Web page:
Other related materials: The Reluctant Assassin (W.A.R.P., Book 1) by Eoin Colfer; The Forever Man (W.A.R.P., Book 3) by Eoin Colfer; The Supernaturalist by Eoin Colfer; Artemis Fowl series by Eoin Colfer; Lockwood & Co series by Jonathan Stroud; Seven Wonders books by Peter Lerangis; Keeper of the Lost Cities books by Shannon Messenger; The Lunar Chronicles books by Marissa Meyer; Miss Peregrine’s Home For Peculiar Children books by Ransom Riggs;  A Wrinkle in Time by Madeline L’Engle;  A Wind in the Door by Madeline L’Engle;  A Swiftly Tilting Planet by Madeline L’Engle; The CHRONOS Files books by Rysa Walker


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Artemis Fowl: The Time Paradox Review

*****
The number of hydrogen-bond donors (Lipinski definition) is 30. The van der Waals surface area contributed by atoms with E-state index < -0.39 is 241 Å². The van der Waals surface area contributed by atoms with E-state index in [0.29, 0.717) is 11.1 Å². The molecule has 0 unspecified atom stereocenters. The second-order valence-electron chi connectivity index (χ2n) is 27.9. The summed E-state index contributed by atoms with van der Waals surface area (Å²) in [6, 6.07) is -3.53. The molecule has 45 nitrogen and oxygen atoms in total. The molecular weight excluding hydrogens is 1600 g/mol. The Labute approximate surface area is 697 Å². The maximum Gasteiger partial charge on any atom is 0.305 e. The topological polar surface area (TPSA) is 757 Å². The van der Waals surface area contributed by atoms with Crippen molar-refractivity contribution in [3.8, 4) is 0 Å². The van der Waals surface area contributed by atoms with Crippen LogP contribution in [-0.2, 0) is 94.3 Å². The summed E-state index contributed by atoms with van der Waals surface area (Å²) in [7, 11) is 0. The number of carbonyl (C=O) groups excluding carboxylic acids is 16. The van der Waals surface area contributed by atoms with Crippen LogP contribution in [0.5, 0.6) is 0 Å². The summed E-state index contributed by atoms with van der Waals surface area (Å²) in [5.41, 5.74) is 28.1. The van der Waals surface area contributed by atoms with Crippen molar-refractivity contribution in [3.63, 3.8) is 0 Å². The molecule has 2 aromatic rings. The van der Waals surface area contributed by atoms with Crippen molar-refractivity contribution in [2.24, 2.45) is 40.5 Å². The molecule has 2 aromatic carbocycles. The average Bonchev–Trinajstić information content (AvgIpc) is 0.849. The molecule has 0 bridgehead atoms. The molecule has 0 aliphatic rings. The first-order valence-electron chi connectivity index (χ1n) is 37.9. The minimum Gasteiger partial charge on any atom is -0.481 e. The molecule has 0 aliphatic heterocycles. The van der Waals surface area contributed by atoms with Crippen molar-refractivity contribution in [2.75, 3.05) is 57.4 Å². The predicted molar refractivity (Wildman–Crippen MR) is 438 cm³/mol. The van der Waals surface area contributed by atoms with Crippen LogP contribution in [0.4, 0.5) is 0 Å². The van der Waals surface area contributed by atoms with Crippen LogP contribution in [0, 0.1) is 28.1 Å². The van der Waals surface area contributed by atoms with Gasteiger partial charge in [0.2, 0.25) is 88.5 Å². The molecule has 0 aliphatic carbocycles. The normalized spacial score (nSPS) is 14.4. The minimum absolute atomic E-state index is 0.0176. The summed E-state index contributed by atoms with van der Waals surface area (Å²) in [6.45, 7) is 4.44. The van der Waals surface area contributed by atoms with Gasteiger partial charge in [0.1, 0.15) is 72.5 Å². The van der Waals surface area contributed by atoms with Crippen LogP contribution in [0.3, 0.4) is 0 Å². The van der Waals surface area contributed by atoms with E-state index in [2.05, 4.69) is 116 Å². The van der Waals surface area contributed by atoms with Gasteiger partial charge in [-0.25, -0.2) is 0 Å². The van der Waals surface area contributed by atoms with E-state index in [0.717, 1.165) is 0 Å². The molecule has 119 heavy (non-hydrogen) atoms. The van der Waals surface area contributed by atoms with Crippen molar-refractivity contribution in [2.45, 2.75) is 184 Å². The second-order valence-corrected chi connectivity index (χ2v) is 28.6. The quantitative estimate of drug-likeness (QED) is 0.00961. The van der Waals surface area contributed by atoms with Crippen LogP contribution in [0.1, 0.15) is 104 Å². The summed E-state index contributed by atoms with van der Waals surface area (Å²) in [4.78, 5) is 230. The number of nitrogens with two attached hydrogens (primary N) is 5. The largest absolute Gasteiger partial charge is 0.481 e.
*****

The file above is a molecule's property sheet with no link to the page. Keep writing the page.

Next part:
artemis_fowl_6Artemis Fowl: The Time Paradox (Artemis Fowl, Book 6) by Eoin Colfer

Disney-Hyperion, 2009. 978-1423108375

Synopsis: When Artemis Fowl’s mother contracts a life-threatening illness, his world is turned upside down. The only hope for a cure lies in the brain fluid of the silky sifaka lemur. Unfortunately, the animal is extinct due to a heartless bargain Artemis himself made as a younger boy. Though the odds are stacked against him, Artemis is not willing to give up. With the help of his fairy friends, the young genius travels back in time to save the lemur and bring it back to the present. But to do so, Artemis will have to defeat a maniacal poacher, who has set his sights on new prey: Holly Short. The rules of time travel are far from simple, but to save his mother, Artemis will have to break them all and outsmart his most cunning adversary yet: Artemis Fowl, age ten. – from Amazon.com

Why I picked it up: I love reading about Artemis’s adventures.